The Good Bishop Is Right — The Time for Church Debates on Homosexuality is Past

Retired Episcopal bishop John Selby Spong has declared that he will no longer argue about the status of gay and lesbian people in the church. "There is no middle ground," the bishop says, "between prejudice and oppression." So much for "love the sinner, hate the sin."

Last week, retired Episcopal bishop John Shelby Spong issued a manifesto declaring that he “will no longer debate the issue of homosexuality in the church with anyone.” Period. In “The Time Has Come!” Spong writes that for him, enough is enough, especially when it comes to Christian responses to homosexual issues based on a particular reading of the biblical texts and understanding of Christian ethics. 

I’ve been mulling over his essay—or as I earlier characterized it, “broadside”—for several days. And I’ve been reading the reactions of others to it as well. Some agree. Some disagree. Some do both, kind of an “agreement, but…” sort of thing. Statements have appeared like: “…the battle is NOT won.”

“I hate to see him leave the debate…”

“No, the battle is not won!”

“…we must engage people in order to change hearts and minds.”

Or, like those words penned by my fellow Presbyterian blogger, John Shuck at “Shuck and Jive”:

We need more people to follow the lead of Bishop Spong and speak clearly. This clear speech is what is required to penetrate the fog of homophobic propaganda and the hand wringing of the weak-kneed who unwittingly corroborate with it.

I like that.

When I first read the essay, my first reaction was, “Hey, that reminds me of the old Chambers Brothers song of my youth, ‘Time Has Come Today.’” My second response was, “Hey, that reminds me of something my seminary apologetics professor used to say all the time, ‘Belief cannot argue with unbelief, it can only preach to it.’”

I read the piece as one who was once on my way to ordination as a deacon in the Episcopal Church, only to be shooed away from the table by a hypocritical bishop reflecting those very attitudes condemned by Spong in this essay. I read it as one who has returned to the church of his birth and upbringing, the Presbyterian Church USA, and has found a large measure of peace and comfort in doing so.

Belief cannot argue with unbelief

What isn't apparent in the manifesto, but what is absolutely necessary to it, is the theological journey Spong has been on. I don't think we, regardless of our faith commitments, can really understand the manifesto in its fullness, nor really concur with it, without first understanding and appreciating that journey.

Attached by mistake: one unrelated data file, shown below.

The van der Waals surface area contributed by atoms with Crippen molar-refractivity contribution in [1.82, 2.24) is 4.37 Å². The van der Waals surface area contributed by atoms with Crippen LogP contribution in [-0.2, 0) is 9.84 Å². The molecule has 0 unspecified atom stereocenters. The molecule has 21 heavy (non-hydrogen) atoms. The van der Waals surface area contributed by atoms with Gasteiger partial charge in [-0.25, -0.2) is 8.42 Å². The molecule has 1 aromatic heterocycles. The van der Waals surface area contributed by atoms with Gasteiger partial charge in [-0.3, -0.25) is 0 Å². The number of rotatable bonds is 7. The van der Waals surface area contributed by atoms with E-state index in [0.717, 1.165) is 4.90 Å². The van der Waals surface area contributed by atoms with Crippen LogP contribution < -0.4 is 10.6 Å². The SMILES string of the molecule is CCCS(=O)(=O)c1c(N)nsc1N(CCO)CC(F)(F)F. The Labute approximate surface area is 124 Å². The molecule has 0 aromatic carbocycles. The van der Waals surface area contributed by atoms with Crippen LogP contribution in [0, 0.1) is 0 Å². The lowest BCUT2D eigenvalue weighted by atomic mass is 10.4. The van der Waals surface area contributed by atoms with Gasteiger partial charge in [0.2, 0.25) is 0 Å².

The priest of the small Episcopal church I briefly attended a while back was quick to label Spong as a heretic from the pulpit and sometimes, in private and jokingly I trust, call for his burning — along with the Presiding Bishop, et al.

Spong is, by certain standards, a heretic. But then, so am I. And that has nothing to do with his, or my, view of homosexuality. That view, that understanding, flows from a theological journey. For Spong, traditionally understood theism is a woefully inadequate conception of what we term “God.” The Bible is a collection of theological reflections which can inform our own reflections. It is not, in any way typically understood, the Word of God.

Many of the so-called “historical” events found in that collection of writings — for example, all those great Hebrew stories in what’s sometimes called The Old Testament, many of the Jesus stories like the virgin birth, preexisting divinity of Jesus, bodily resurrection, etc., are not history properly understood; but, rather, are theological interpretations of encounters with and experiences of the man, Jesus, who while not “God in the flesh,” was, nevertheless, divine-infused. I don’t think I’m misunderstanding his writings here. Even the latest book, Eternal Life: A New Vision, presents these thoughts in its subtitle: Beyond Religion, Beyond Theism, Beyond Heaven and Hell.

The logical end of that kind of theological journey is the realization that to continue to debate an issue like homosexuality in the church is, indeed, fruitless. It is fruitless if for no other reason than the fact that there is no common ground from which to start the debate. Belief cannot argue with unbelief.

Put plainly, what possible good outcome is there from a debate in which one party starts from the assumption that the collection of writings we call “Bible” is authoritative in some way, normative for our sexual behavior, when the other person starts from the assumption that the collections of writings we call “Bible" are no more authoritative for our behavior than, for example, the Koran, or the writings of various eastern religious figures, or all those Gnostic gospels?

The only possible result is talking heads, each trying to be heard above the other, often yelling at each other in the end. Belief arguing, if you will, with unbelief.

Read the original article in Religion Dispatches

 

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